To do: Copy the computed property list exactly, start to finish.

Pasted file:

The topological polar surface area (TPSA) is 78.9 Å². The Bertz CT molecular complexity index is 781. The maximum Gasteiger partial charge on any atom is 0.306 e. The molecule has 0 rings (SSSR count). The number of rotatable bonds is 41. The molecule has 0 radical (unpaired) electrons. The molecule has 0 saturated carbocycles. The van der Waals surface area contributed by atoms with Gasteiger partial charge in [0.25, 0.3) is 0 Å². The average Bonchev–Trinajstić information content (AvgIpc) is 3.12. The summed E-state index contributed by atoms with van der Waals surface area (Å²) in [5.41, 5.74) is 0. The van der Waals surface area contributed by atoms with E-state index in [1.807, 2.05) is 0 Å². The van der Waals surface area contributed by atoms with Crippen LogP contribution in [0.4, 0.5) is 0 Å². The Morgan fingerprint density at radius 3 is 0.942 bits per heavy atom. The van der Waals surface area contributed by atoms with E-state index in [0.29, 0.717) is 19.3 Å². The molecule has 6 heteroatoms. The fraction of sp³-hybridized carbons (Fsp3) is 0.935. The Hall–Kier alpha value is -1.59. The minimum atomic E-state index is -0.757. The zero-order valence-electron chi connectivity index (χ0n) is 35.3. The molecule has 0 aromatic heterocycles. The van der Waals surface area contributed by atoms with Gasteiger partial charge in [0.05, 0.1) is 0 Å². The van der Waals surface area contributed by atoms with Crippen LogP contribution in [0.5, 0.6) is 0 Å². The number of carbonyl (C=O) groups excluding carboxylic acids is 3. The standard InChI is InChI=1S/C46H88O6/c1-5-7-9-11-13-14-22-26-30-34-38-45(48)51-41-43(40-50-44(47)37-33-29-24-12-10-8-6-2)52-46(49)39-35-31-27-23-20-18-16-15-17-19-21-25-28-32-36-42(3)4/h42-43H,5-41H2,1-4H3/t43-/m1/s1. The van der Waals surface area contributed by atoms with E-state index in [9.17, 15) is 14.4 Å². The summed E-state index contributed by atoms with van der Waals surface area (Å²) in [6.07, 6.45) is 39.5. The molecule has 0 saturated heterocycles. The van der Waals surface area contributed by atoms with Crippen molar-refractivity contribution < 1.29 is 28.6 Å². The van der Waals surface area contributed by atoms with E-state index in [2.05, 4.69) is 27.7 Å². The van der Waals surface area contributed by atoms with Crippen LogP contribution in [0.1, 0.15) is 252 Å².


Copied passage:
The topological polar surface area (TPSA) is 78.9 Å². The Bertz CT molecular complexity index is 781. The maximum Gasteiger partial charge on any atom is 0.306 e. The molecule has 0 rings (SSSR count). The number of rotatable bonds is 41. The molecule has 0 radical (unpaired) electrons. The molecule has 0 saturated carbocycles. The van der Waals surface area contributed by atoms with Gasteiger partial charge in [0.25, 0.3) is 0 Å². The average Bonchev–Trinajstić information content (AvgIpc) is 3.12. The summed E-state index contributed by atoms with van der Waals surface area (Å²) in [5.41, 5.74) is 0. The van der Waals surface area contributed by atoms with E-state index in [1.807, 2.05) is 0 Å². The van der Waals surface area contributed by atoms with Crippen LogP contribution in [0.4, 0.5) is 0 Å². The Morgan fingerprint density at radius 3 is 0.942 bits per heavy atom. The van der Waals surface area contributed by atoms with E-state index in [0.29, 0.717) is 19.3 Å². The molecule has 6 heteroatoms. The fraction of sp³-hybridized carbons (Fsp3) is 0.935. The Hall–Kier alpha value is -1.59. The minimum atomic E-state index is -0.757. The zero-order valence-electron chi connectivity index (χ0n) is 35.3. The molecule has 0 aromatic heterocycles. The van der Waals surface area contributed by atoms with Gasteiger partial charge in [0.05, 0.1) is 0 Å². The van der Waals surface area contributed by atoms with Crippen LogP contribution in [0.5, 0.6) is 0 Å². The number of carbonyl (C=O) groups excluding carboxylic acids is 3. The standard InChI is InChI=1S/C46H88O6/c1-5-7-9-11-13-14-22-26-30-34-38-45(48)51-41-43(40-50-44(47)37-33-29-24-12-10-8-6-2)52-46(49)39-35-31-27-23-20-18-16-15-17-19-21-25-28-32-36-42(3)4/h42-43H,5-41H2,1-4H3/t43-/m1/s1. The van der Waals surface area contributed by atoms with E-state index in [9.17, 15) is 14.4 Å². The summed E-state index contributed by atoms with van der Waals surface area (Å²) in [6.07, 6.45) is 39.5. The molecule has 0 saturated heterocycles. The van der Waals surface area contributed by atoms with Crippen molar-refractivity contribution < 1.29 is 28.6 Å². The van der Waals surface area contributed by atoms with E-state index in [2.05, 4.69) is 27.7 Å². The van der Waals surface area contributed by atoms with Crippen LogP contribution in [0.1, 0.15) is 252 Å².